We've been writing about Houston rap for nearly three years now, and have yet to hear someone - ANYONE - say a bad thing about Cory Mo. Not once. That's remarkable. Given the sometimes irritable nature of Houston's rap scene, that's like saying he stood in the middle of a hurricane and didn't get wet. Or that he ran into Z-Ro in a dark alley and didn't get his legs lopped off.
Seriously, did anyone not see a Z-Ro Is intimidating joke coming? And it's not one of those "This Guy Will Come Back On Me With Some Seriously Gangster Shit If I Say A Word About Him" situations like when you try to get people to talk about J. Prince's legend. People appear to genuinely enjoy Mo.
So when he let loose word recently that he was releasing the mixtape It's Been About Time, it was no surprise at all that it was going to be stuffed with guest appearances from some local heavyweights including Bun B (who hosts the tape), Slim Thug, Killa Kyleon, Devin and Ro, as well as out-of-town notables Talib Kweli, Big K.R.I.T., B.o.B and more.
Some notes from the album:
• Mo got on the phone for a few minutes to talk about the tape. When he called, we answered and heard the confusion immediately: "Uhhh, is Shea there?" He, like so many before him, thought Shea was a girl's name. His remedy for the situation: "You need to put a 'Mr.' in front of it or something to let people know you're a guy. Mr. Shea." Let it be.
• When asked why he picked Bun to host the tape, Mo responded simply: "Other times you'll have a DJ do it, but DJs talk too much." Also, Bun is the one who came up with the title. When asked by Mo what he thought the title should be, Bun responded, "Well, it's been about time. Let's call it that." Bun B is insightful even when he's really not trying all that hard to be.
• As noted, Slim guests on the tape. He remains to be an ideal accomplice, regardless of the main act. He's always content to sit back and let the other guy drive, but manages to do so without completely removing himself from the equation. That's a hard thing to pull off. If the Heat had signed him, there's no way they'd be 8-6 right now.
• By the way, how many of you all out there are absolutely loving the implosion that's taking place right now in Miami? Crazy, right? It's almost enough to make you forget that the Rockets are two losses away from getting kicked out of the NBA.
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• Killa Kyleon shows up on the tape for some work on "I Live It." Since his move over to AMG, he has sounded revitalized. Good to see. What are the odds you see something similar happen with J-Dawg soon?
• Great, completely appropriate, representative-of-his-entire-career Cory Mo line: "Gangsters move in silence, I don't talk much/ But when I do, niggas listen, no ifs, ands or buts."
• "Rollin'," the Z-Ro record on this tape that everyone has been gaga for, was recorded in 2005. Mo was sitting on it just because. Let that sink in for a bit. There's no telling what other treasures he has at his hands.
• We assumed that, in light of the title of the album and the beckoning of Bun B, this is Mo's initial "I've Been Toiling Around In The Background For A While, But Here I Am" move. We asked Mo about this and he confirmed, saying that he will have at least one big project next year, complete with all of his flurry and fury: "This is just the beginning. You haven't even seen what I have in store." Go ahead and mark 2011 one point to the good before it even gets started.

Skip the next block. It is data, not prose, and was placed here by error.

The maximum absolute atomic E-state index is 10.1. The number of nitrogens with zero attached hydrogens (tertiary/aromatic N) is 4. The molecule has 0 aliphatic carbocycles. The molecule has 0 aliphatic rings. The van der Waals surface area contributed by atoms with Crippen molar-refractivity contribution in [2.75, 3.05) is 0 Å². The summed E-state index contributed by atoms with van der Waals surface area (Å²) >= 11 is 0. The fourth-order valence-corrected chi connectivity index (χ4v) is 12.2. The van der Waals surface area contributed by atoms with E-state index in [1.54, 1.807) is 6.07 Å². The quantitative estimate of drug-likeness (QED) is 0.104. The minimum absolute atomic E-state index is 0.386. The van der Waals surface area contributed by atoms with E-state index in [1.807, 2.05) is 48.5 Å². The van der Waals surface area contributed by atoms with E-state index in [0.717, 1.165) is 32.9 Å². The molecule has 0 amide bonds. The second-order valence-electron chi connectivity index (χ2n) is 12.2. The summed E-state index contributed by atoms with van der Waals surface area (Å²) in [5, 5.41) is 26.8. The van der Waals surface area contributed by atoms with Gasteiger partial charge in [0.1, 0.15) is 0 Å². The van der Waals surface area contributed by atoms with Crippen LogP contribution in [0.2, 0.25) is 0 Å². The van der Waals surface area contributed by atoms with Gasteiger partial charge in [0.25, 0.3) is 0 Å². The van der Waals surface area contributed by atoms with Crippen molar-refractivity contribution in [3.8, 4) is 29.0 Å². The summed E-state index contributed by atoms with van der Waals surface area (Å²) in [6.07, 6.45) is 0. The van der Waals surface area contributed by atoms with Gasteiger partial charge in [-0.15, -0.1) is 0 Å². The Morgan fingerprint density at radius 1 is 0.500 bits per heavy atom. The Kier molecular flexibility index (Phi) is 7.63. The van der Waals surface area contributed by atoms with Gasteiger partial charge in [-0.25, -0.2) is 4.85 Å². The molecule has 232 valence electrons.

• Some of the songs on It's Been About Time (namely "Where It's At) invoke Pimp C's memory in a big way. The tape oozes Southern funk at points, all dreary horns and squishy bass lines. But at the same time, it's not entirely penned in by those fences ("It's Been About Time," "I'm Wit It," "Get Out The Way"). Of the things that this tape does right, that duality is the most impressive.
• When asked about how he's managed to cultivate the "Everybody's Buddy" reputation he has, Mo responded, "I guess I have more of a brother friendship with the artists." We'd just like to point out that in 2009 we wrote a small post on Mo that was titled "Big Brother Cory Mo."
• To that last bullet, Mo extended his point by saying, "I'll sit in the studio with Willie or with Bun or Z-Ro or Killa Kyleon for hours, days, weeks. People don't get to see Z-Ro smile. I'll kick it with Z-Ro for a month in the studio and we'll be joking and laughing. It's just a comfort level with these guys." Mark that down, it is official: Z-Ro is capable of smiling. The rumors about him having had the muscles in his mouth that are responsible for smiling surgically removed are untrue.
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• Two samples we weren't entirely surprised to hear: the pimp lady from Harlem Nights talking about her number one girl's vag, and Cheech and Chong doing the "Hey, man, am I driving okay?" bit from Up In Smoke. Naturally, an easy Devin the Dude makes his appearance immediately after the latter on the R&B-ish "Getting' High." He'd do well to release an entire album of him just singing over some soul samples, wouldn't he?
• B.o.B., by the by, makes an appearance on "Gettin' High," and manages to keep pace with both Devin and an inspired Mo. He's one guest feature on a Houston rapper song away from becoming the new Lupe Fiasco.
• Per the gracious Mr. Mo, you can download the tape for free here.